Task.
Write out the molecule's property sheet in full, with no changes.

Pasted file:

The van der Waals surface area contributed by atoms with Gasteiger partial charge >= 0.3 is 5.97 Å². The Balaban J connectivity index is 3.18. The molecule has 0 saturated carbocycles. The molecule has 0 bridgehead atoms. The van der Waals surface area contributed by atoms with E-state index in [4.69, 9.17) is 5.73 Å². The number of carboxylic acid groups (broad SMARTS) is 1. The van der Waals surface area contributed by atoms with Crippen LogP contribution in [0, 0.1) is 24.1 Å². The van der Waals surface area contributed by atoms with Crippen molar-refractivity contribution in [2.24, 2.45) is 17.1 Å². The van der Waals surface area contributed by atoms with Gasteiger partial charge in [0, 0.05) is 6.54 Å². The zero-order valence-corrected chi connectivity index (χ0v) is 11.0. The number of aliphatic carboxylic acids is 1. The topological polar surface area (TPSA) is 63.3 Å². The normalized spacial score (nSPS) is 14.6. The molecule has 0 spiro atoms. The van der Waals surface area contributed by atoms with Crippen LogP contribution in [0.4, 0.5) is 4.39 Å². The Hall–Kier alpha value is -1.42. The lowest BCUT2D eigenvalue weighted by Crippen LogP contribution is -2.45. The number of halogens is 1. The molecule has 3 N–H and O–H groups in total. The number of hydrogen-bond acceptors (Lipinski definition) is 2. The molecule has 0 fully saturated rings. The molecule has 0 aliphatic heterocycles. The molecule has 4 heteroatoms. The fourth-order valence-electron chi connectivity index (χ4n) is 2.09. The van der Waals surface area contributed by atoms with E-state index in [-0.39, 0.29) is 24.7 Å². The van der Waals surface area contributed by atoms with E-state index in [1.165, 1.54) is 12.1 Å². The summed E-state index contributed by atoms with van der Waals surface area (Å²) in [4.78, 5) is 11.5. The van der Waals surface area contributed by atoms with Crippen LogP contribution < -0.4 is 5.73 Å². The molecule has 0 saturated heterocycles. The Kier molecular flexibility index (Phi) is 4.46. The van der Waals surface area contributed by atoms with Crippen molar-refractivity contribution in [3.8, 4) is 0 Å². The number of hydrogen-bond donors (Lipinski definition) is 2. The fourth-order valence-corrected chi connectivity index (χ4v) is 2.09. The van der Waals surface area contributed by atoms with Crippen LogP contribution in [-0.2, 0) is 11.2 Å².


The van der Waals surface area contributed by atoms with Gasteiger partial charge >= 0.3 is 5.97 Å². The Balaban J connectivity index is 3.18. The molecule has 0 saturated carbocycles. The molecule has 0 bridgehead atoms. The van der Waals surface area contributed by atoms with E-state index in [4.69, 9.17) is 5.73 Å². The number of carboxylic acid groups (broad SMARTS) is 1. The van der Waals surface area contributed by atoms with Crippen LogP contribution in [0, 0.1) is 24.1 Å². The van der Waals surface area contributed by atoms with Crippen molar-refractivity contribution in [2.24, 2.45) is 17.1 Å². The van der Waals surface area contributed by atoms with Gasteiger partial charge in [0, 0.05) is 6.54 Å². The zero-order valence-corrected chi connectivity index (χ0v) is 11.0. The number of aliphatic carboxylic acids is 1. The topological polar surface area (TPSA) is 63.3 Å². The normalized spacial score (nSPS) is 14.6. The molecule has 0 spiro atoms. The van der Waals surface area contributed by atoms with Crippen LogP contribution in [0.4, 0.5) is 4.39 Å². The Hall–Kier alpha value is -1.42. The lowest BCUT2D eigenvalue weighted by Crippen LogP contribution is -2.45. The number of halogens is 1. The molecule has 3 N–H and O–H groups in total. The number of hydrogen-bond acceptors (Lipinski definition) is 2. The molecule has 0 fully saturated rings. The molecule has 0 aliphatic heterocycles. The molecule has 4 heteroatoms. The fourth-order valence-electron chi connectivity index (χ4n) is 2.09. The van der Waals surface area contributed by atoms with E-state index in [-0.39, 0.29) is 24.7 Å². The van der Waals surface area contributed by atoms with E-state index in [1.165, 1.54) is 12.1 Å². The summed E-state index contributed by atoms with van der Waals surface area (Å²) in [4.78, 5) is 11.5. The van der Waals surface area contributed by atoms with Crippen LogP contribution < -0.4 is 5.73 Å². The molecule has 0 saturated heterocycles. The Kier molecular flexibility index (Phi) is 4.46. The van der Waals surface area contributed by atoms with Crippen molar-refractivity contribution in [3.8, 4) is 0 Å². The number of hydrogen-bond donors (Lipinski definition) is 2. The fourth-order valence-corrected chi connectivity index (χ4v) is 2.09. The van der Waals surface area contributed by atoms with Crippen LogP contribution in [-0.2, 0) is 11.2 Å².